On social media, the scale of the response to Bowie’s death has been astonishing. It also seems to have been as emotionally intense and widespread across countries and demographics as it was high in volume.
My Facebook feed is a continuous stream of fan-curated Bowie videos; for a day or so it seemed like everyone was living inside YouTube; and even the Twitter community’s interests were so closely aligned for once that nobody needed bother with hashtags or even direct references to get their point across.
Good lord. He was saying goodbye and we never knew it.
— Matthew Sweet (@DrMatthewSweet) January 11, 2016
Inevitably, there are those who are discomfited by or (rightly) suspicious of highly emotional crowds. There are those who see participation in public expressions of grief for popular celebrities as superficial to the point of pathology, and cultural snobs who want to apply some kind of fandom threshold test before we’re allowed to participate. And there are those who see our interest in celebrities like Bowie as symptomatic of a broader tabloid culture that has blurred the boundaries between entertainment and information, between media spectacle and what in commonsense understandings is called the ‘real world’: which means the world of politics and business.
But there is nothing more real than this massively emotional media event. Bowie’s death is about the story of art, culture and music in the twentieth century and beyond — in that history, Bowie is a significant figure in his own right; but in his passing he stands in for a bunch of other things as well. He’s a metonym, a lightning rod — or even a reliquary, if you prefer. The cultural practices of this moment are about telling the stories of the bodies and identities of real people who grew up with Bowie’s fierce and astonishing presence in their media world and his music in their heads, just as much as they’re about recalling and remaking the story of Bowie himself.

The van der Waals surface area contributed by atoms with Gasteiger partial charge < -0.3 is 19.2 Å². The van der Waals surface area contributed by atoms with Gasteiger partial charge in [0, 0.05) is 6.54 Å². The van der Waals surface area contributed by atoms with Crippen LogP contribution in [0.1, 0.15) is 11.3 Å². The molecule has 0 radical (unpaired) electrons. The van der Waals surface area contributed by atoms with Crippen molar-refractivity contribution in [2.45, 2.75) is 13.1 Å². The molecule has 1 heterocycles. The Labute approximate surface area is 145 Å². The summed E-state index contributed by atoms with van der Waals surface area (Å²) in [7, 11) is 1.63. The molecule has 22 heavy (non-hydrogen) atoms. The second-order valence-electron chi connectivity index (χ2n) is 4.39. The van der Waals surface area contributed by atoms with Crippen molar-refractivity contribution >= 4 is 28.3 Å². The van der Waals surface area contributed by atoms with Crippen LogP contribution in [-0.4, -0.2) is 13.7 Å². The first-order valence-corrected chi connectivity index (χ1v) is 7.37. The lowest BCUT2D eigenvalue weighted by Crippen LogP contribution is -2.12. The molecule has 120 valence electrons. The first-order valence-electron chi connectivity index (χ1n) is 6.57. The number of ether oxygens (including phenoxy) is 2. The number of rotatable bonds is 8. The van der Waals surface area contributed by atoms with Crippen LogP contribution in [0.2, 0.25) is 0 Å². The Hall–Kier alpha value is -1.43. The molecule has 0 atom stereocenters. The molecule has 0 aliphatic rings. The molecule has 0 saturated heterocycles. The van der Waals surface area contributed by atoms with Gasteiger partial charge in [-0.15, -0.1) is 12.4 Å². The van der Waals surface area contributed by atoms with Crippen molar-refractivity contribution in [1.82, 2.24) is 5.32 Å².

Not only do we humans use art, culture and music to work through our own identities, connect to one another and tell our own stories, and not only are art, culture and music forever and always deeply, inextricably entangled with our everyday lives: art, culture and music (and, yes, even religion, Richard Dawkins) are how our entire species — as beautiful and strange and hopelessly tragic as we are — makes sense of the whole damn mess of our existence.
Politics and business don’t have any special claim to the ‘real world’; in fact, maybe they’re just the management layer…man.